91% are welcoming of drones near their homes in emergencies – sUAS News – The Business of Drones


Finland’s largest drone survey so far measured the attitudes of Helsinki Metropolitan Area residents. The results indicate that residents are most accepting of drones being used for monitoring and imaging tasks, with 43% having a positive attitude towards the use of drones in emergencies. A new survey has just been launched.

The recent opinion survey received responses from just under 400 adult residents of Helsinki and its neighbouring municipalities, making it the largest drone survey ever conducted in Finland. The survey was carried out as part of the EU-funded AiRMOUR urban air mobility project, which concluded at the end of 2023. 

The results provide insight on the expectations, concerns and attitudes of Helsinki Metropolitan Area residents regarding drones and their familiarity with drones. The survey focused particularly on the use of drones in emergency medical services, transport and emergency situations.

“Surveys help not only the City but also companies to assess what kinds of drone services are worth implementing in Helsinki. Residents’ acceptance of the technology is crucial for successful business,” says Business Helsinki’s Team Manager of Innovation Services Kimmo Heinonen. 

According to a study conducted on Helsinki, the urban air mobility service market in Helsinki will be worth approximately EUR 20–80 million by 2030, so growth is expected.

“In order for this growth to be realised, the needs and concerns of city residents must be taken seriously,” Heinonen continues.

Residents would like clearly outlined areas for drone flying

One of the things examined in the survey was where respondents would most like to see drones. The top responses were office hubs and green areas, such as parks. On the other hand, respondents were also more opposed to drones flying over parks than on routes crossing water areas, for example. 

The percentage of respondents who did want drones to be flown freely anywhere in the city was 59%, with pedestrian centres and residential areas being the areas where residents least wanted to see drones by a clear margin.  

Collisions, data security and privacy are the largest concerns

The majority of the survey respondents, 95%, had seen a drone, and as many as 65% of respondents felt that they knew at least something about drones. Just over half of respondents had a positive or neutral attitude towards drone technology. The most common expectations reported by respondents were that the use of drones would reduce emissions and improve the accessibility of places and people located far away or in difficult-to-reach locations.

Based on the survey, people are most concerned about safety, security and privacy issues when it comes to urban air mobility: 84% of respondents were at least somewhat concerned about increased monitoring as a result of camera drones, whereas 66% had concerns about cyber security, such as hacking. The next biggest perceived risks were the risk of drones colliding and crashing and weakening privacy protection. The percentage of respondents who considered it important for drones to be as safe as currently used aircraft was 85%.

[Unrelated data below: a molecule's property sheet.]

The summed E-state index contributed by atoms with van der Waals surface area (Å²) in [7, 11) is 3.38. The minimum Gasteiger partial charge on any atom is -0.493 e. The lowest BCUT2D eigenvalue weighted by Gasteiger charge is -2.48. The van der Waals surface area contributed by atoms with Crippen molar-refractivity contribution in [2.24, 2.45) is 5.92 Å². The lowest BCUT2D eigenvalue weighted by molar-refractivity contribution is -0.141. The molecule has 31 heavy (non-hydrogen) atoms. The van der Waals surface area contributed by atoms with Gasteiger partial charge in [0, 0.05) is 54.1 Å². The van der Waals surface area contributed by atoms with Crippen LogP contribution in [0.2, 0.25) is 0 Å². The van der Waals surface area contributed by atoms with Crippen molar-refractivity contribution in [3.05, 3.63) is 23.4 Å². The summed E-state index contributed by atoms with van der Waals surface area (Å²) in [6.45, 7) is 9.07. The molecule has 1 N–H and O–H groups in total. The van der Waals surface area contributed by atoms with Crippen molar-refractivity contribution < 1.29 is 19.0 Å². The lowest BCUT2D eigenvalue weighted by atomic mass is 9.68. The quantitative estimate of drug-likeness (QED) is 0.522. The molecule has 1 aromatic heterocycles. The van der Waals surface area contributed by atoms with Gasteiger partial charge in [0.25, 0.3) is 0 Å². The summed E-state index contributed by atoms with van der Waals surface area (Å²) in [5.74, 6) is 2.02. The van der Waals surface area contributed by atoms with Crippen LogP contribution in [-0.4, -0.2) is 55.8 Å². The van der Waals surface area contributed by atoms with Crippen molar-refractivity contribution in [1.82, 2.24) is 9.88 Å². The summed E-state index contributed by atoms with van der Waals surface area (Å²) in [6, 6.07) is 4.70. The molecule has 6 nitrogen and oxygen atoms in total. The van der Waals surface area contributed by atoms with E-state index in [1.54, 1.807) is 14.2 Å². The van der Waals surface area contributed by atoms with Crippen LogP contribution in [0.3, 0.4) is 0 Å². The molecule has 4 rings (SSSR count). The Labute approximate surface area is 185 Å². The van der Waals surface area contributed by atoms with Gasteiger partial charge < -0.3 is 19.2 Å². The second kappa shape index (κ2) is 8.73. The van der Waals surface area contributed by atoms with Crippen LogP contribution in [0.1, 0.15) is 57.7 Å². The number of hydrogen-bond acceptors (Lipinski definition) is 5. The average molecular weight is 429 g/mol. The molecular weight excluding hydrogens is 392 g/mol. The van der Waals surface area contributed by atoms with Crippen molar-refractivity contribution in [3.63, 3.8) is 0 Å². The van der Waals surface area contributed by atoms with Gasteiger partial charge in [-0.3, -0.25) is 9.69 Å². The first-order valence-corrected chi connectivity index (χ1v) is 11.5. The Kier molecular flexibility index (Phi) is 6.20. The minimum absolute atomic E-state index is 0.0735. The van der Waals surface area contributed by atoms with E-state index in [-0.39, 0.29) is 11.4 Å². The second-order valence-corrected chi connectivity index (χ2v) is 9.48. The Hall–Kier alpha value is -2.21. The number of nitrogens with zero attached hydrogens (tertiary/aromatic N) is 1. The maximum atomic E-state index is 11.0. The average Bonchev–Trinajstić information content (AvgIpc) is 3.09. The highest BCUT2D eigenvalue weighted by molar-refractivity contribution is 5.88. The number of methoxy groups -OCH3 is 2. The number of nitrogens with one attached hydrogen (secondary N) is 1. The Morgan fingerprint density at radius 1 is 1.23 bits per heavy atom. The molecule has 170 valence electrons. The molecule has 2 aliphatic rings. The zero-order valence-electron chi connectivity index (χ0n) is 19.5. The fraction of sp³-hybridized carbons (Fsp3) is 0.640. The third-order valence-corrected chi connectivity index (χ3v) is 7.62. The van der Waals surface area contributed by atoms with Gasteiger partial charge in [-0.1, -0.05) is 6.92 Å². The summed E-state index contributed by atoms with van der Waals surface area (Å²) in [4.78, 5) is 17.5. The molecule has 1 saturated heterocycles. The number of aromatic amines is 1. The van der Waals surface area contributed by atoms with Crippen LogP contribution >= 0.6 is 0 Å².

Drones provide help in emergencies

In recent years, drones have been used to transport goods and food and to support emergency medical services in Helsinki. For example, the AiRMOUR project involved testing the transportation of defibrillators and epipens by drone. Meanwhile, the ongoing CITYAM project involves testing drones in maritime rescue operations. 

Based on the survey, Helsinki Metropolitan Area residents are most approving of the use of drones for photography, video recording, monitoring and maintenance work. Only 7% of respondents considered the use of drones for monitoring to be completely inappropriate.

The percentage of respondents who had a positive attitude towards the use of drones in emergencies was 43%, with as many as 91% being welcoming of drones near their homes in the event of an emergency. More than half of respondents also approved of the use of drones for transporting medical supplies and samples. Furthermore, 69% of respondents were at least slightly interested in the transportation of medical personnel and injured people with drones. 

Don’t agree with the results? A new survey is already in progress!

The results of this survey were collected in 2022 and 2023. This spring, the CITYAM project is holding a new drone survey for Helsinki residents for the purpose of further mapping local attitudes. If you disagree with the results of the previous survey, you can answer the new survey until 26 April 2024 (in Finnish)!

In addition to Helsinki, similar surveys are also being conducted in Hamburg, Stockholm, Tartu, Vilnius and Gdansk. The survey was produced by the Tallinn University of Technology.

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